Talking about my journey with healthy eating wouldn’t be complete without mentioning that I also happen to belong to a religion that teaches that God is still alive and well and directing and revealing, and has given us direction on how to eat in our day and age to avoid negative health and spiritual consequences... (just like in the Old Testament with the “Kosher Law”, and in the New Testament where He directed the saints not to consume the meat of animals sacrificed to idols). This means that I feel like I already have something I believe to be true (a yardstick, if you will) to hold other healthy-eating theories up against. It also means that I believe that the food we put into our bodies must be important, or God wouldn’t bother saying anything about it in the first place. Every time I would hear a new theory on eating well, I would hold it up against the Word of Wisdom and see how they compared, then go from there.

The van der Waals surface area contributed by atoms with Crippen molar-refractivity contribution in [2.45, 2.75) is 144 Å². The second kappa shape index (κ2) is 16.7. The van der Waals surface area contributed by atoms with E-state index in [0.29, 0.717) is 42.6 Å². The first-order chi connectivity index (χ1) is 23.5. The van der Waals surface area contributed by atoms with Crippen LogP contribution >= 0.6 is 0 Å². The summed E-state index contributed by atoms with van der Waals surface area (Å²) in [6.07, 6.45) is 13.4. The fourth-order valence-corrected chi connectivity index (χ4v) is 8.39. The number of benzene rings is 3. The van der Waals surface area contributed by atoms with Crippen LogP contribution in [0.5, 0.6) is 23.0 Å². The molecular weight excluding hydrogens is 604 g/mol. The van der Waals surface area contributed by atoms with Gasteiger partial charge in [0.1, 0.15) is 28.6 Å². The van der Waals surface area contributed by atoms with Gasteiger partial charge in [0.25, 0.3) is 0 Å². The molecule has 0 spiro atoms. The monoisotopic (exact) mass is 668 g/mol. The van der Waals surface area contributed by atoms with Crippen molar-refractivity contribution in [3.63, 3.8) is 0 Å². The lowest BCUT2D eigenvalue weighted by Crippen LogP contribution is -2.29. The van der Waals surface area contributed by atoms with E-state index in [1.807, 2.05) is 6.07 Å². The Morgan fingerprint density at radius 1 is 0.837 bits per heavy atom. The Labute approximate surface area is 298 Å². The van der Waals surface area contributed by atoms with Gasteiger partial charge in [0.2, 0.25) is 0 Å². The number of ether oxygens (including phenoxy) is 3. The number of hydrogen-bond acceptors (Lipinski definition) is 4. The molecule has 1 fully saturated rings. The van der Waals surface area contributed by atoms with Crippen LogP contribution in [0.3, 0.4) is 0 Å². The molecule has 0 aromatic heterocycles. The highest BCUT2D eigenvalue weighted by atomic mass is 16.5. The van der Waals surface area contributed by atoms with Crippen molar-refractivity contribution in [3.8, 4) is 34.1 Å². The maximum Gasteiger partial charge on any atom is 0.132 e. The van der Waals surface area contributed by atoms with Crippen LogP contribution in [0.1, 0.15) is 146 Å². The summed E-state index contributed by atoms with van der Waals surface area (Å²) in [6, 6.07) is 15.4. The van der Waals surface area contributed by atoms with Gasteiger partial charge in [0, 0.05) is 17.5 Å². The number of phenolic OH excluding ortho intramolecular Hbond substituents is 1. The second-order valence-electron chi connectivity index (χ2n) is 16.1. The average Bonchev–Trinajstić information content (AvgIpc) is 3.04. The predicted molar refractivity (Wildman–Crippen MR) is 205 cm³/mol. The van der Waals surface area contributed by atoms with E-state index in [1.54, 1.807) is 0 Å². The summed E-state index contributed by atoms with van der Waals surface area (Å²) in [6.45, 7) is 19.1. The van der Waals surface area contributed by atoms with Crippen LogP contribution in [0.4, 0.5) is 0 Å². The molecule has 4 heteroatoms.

Jocelyn may have followed the course of conventional cancer treatments, but felt strongly that the way she was eating helped immensely in her recovery from treatments, weathering side-effects from treatment, and generally just feeling better than expected. She researched constantly, and became our family’s resident “naturopath” on everything from nutrition… to non-toxic beauty products. I would go to her for advice on dealing with pregnancy-related ailments in the safest way possible while prego with my third.

I spent 30 days in September 2013 doing the Whole30challenge, and it was awesome. HARD, but awesome. Jocelyn was sick again, with cancer for the second time, and I was determined to try it out for her and see if it was something she could try once she was better.  She cheered me on the whole time and gave me tips. It was an awesome experience…and while it’s not the way that I would eat on a permanent basis (occasionally? Sure!), it totally changed the way I looked at food. I learned how great good nutrition feels (AMAZING!), and learned how to appreciate my fruits and veggies more, and adore their deliciously, naturally complex flavours. I learned to be more courageous with fresh herbs. I learned to rely on plant-food for satisfaction for the first time…versus relying on other, less nutrient-dense foods to “fill me up.”